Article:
VAT domestic reverse charge for construction services – ‘end user’ declarations

Published by Rupert Moyle on 22 May 2024

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The VAT domestic reverse charge for construction services (DRCCS) was brought into UK law in March 2021.

In the main, most suppliers and customers are now familiar with these rules and are applying them correctly, but we have seen challenges by HMRC in respect of ‘end user’ declarations.  

As a reminder, the DRC rules were introduced to remove the potential for fraudulent activity in the building industry. Such a fraud might have occurred, for example, when a supplier charged VAT to a customer and did not pay that VAT to HMRC. The customer would have recovered the VAT, where VAT registered and therefore HMRC would have been out of pocket. The easiest way to prevent the fraud was to remove the requirement for subcontractors to charge VAT and instead, put the requirement to account for VAT onto the customer. This mechanism is known as the domestic reverse charge (DRC).  

The DRC rules are complicated and advice should be sought in specific cases, but the effect of the rules is to remove the need to charge VAT on relevant supplies in the supply chain with only an ‘end user’ being charged VAT. Each “customer” in the supply chain is responsible for accounting for VAT under the DRC.   

In a simple scenario where a Subcontractor works to a main contractor, the subcontractor should not charge VAT and the main contractor has to apply the reverse charge. This is a two-stage process:  

i) The main contractor treats the supply from the Subcontractor as if it were supplied by itself and charges itself VAT (the DRC) at the appropriate rate – 5% or 20%. This has to be paid to HMRC in the VAT return (Boxes 1 & 3). 

ii) As VAT will be charged to the end user, this DRC VAT is recoverable in the normal way (on the same VAT return) (Box 4).

This should be tax neutral and not create a VAT cost to parties in the chain. 

End user certification – HMRC challenges

The reverse charge does not apply to an end user who must issue an end user declaration to the contractor. The law states that this has to be in writing (letter/ email or in a contract).   

An issue we have encountered is where a contractor charged VAT on the understanding that the customer was an end user but, on further inspection, it became evident that the customer had not provided a declaration to the contractor. Perhaps it was verbally given (or just assumed). The reality is though that, notwithstanding the lack of a declaration, the customer is an end user.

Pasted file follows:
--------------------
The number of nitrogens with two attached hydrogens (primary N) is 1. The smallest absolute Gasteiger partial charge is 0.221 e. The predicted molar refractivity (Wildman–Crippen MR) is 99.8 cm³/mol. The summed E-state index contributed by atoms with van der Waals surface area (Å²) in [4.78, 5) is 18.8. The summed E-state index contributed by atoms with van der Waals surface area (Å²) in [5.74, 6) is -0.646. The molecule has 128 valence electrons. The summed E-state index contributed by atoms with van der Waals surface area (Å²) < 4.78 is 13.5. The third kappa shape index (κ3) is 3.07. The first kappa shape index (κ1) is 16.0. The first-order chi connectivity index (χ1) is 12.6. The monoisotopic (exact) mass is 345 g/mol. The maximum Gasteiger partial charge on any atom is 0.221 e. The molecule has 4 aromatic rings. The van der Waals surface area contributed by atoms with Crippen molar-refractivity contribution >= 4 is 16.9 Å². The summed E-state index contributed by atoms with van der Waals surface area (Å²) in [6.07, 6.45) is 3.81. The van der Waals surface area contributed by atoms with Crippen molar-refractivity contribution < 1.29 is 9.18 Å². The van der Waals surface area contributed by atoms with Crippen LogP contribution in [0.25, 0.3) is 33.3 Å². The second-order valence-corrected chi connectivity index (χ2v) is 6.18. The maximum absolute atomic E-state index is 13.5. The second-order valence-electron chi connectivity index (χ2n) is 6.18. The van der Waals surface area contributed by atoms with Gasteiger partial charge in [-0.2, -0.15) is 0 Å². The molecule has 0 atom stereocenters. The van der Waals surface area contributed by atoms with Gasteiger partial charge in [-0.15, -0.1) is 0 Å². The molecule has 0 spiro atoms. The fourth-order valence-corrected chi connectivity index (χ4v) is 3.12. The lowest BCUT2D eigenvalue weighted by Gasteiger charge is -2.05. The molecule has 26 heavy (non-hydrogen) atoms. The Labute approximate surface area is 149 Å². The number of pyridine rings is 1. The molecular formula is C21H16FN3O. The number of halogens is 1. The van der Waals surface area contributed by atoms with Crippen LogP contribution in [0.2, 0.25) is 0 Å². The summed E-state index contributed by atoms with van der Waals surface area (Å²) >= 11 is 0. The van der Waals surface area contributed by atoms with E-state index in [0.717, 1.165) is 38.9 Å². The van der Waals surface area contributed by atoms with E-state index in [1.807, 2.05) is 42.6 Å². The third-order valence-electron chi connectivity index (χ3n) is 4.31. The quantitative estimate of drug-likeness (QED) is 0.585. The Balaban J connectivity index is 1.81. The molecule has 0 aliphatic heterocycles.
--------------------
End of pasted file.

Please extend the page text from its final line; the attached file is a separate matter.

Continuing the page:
HMRC’s response to this scenario has been to assess the customer for VAT not declared as output tax under the DRC rules – i.e. as per stage i) above. This VAT has to be paid to HMRC – the VAT to be claimed back cannot offset the DRC charge (as per stage ii) above) as it has already been claimed.   

In our experience HMRC have not sought to address the position with the contractor – it is left to the customer to persuade the contractor that it has acted incorrectly and seek a credit note and repayment of the VAT from the contractor. Depending on timing this can mean having to pay the VAT twice for a period of time.   

From a technical standpoint, HMRC are correct in their treatment but it seems a little unfair when the reality was that the customer was an end user and both parties had understood that to be the case, but it was not notified in writing. To make matters worse HMRC have sought to penalise the customer for not accounting for VAT correctly, even though there is technically no net tax loss. Whilst clearly this is the position the DRC rules were brought in to counter and, of course, it is appropriate to ensure that the rules are followed, it still seems unfair to penalise the parties for acting in good faith. Had an end user notification been issued, VAT would have been charged and claimed back – there would be no tax loss. 

In any case the cost of dealing with HMRC and the contractors can be costly even without penalties being imposed.  


It is important to ensure that an end user declaration has been issued at the right time – if in doubt, check. Don’t get caught out by HMRC checking after the event as this can be costly. 

Contact us today to find out how our VAT team can help you. 

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